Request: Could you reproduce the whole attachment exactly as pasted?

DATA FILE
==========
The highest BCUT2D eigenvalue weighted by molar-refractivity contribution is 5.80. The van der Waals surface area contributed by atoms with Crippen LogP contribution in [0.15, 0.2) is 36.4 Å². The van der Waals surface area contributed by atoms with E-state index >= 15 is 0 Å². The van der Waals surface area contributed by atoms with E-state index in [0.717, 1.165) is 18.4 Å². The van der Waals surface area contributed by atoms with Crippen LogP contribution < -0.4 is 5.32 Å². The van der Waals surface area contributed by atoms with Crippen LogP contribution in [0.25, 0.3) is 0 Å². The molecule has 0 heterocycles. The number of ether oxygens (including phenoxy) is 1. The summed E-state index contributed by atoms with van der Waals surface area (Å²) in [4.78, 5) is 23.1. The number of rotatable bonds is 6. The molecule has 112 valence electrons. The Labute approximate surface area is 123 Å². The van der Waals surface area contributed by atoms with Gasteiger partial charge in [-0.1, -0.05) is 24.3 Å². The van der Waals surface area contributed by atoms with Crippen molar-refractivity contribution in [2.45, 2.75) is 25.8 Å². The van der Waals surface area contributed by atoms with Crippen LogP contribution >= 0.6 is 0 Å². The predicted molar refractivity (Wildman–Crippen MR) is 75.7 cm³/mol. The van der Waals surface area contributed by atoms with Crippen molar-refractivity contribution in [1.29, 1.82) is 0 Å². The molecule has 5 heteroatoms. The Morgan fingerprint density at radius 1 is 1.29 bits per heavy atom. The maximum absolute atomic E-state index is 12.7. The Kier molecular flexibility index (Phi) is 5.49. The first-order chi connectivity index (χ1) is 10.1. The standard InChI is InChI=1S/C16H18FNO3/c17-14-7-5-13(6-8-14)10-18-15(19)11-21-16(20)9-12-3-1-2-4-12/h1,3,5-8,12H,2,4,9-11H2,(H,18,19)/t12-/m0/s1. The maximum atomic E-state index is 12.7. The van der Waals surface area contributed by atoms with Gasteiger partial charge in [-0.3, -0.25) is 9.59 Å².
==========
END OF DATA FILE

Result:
The highest BCUT2D eigenvalue weighted by molar-refractivity contribution is 5.80. The van der Waals surface area contributed by atoms with Crippen LogP contribution in [0.15, 0.2) is 36.4 Å². The van der Waals surface area contributed by atoms with E-state index >= 15 is 0 Å². The van der Waals surface area contributed by atoms with E-state index in [0.717, 1.165) is 18.4 Å². The van der Waals surface area contributed by atoms with Crippen LogP contribution < -0.4 is 5.32 Å². The van der Waals surface area contributed by atoms with Crippen LogP contribution in [0.25, 0.3) is 0 Å². The molecule has 0 heterocycles. The number of ether oxygens (including phenoxy) is 1. The summed E-state index contributed by atoms with van der Waals surface area (Å²) in [4.78, 5) is 23.1. The number of rotatable bonds is 6. The molecule has 112 valence electrons. The Labute approximate surface area is 123 Å². The van der Waals surface area contributed by atoms with Gasteiger partial charge in [-0.1, -0.05) is 24.3 Å². The van der Waals surface area contributed by atoms with Crippen molar-refractivity contribution in [2.45, 2.75) is 25.8 Å². The van der Waals surface area contributed by atoms with Crippen LogP contribution >= 0.6 is 0 Å². The predicted molar refractivity (Wildman–Crippen MR) is 75.7 cm³/mol. The van der Waals surface area contributed by atoms with Crippen molar-refractivity contribution in [1.29, 1.82) is 0 Å². The molecule has 5 heteroatoms. The Morgan fingerprint density at radius 1 is 1.29 bits per heavy atom. The maximum absolute atomic E-state index is 12.7. The Kier molecular flexibility index (Phi) is 5.49. The first-order chi connectivity index (χ1) is 10.1. The standard InChI is InChI=1S/C16H18FNO3/c17-14-7-5-13(6-8-14)10-18-15(19)11-21-16(20)9-12-3-1-2-4-12/h1,3,5-8,12H,2,4,9-11H2,(H,18,19)/t12-/m0/s1. The maximum atomic E-state index is 12.7. The van der Waals surface area contributed by atoms with Gasteiger partial charge in [-0.3, -0.25) is 9.59 Å².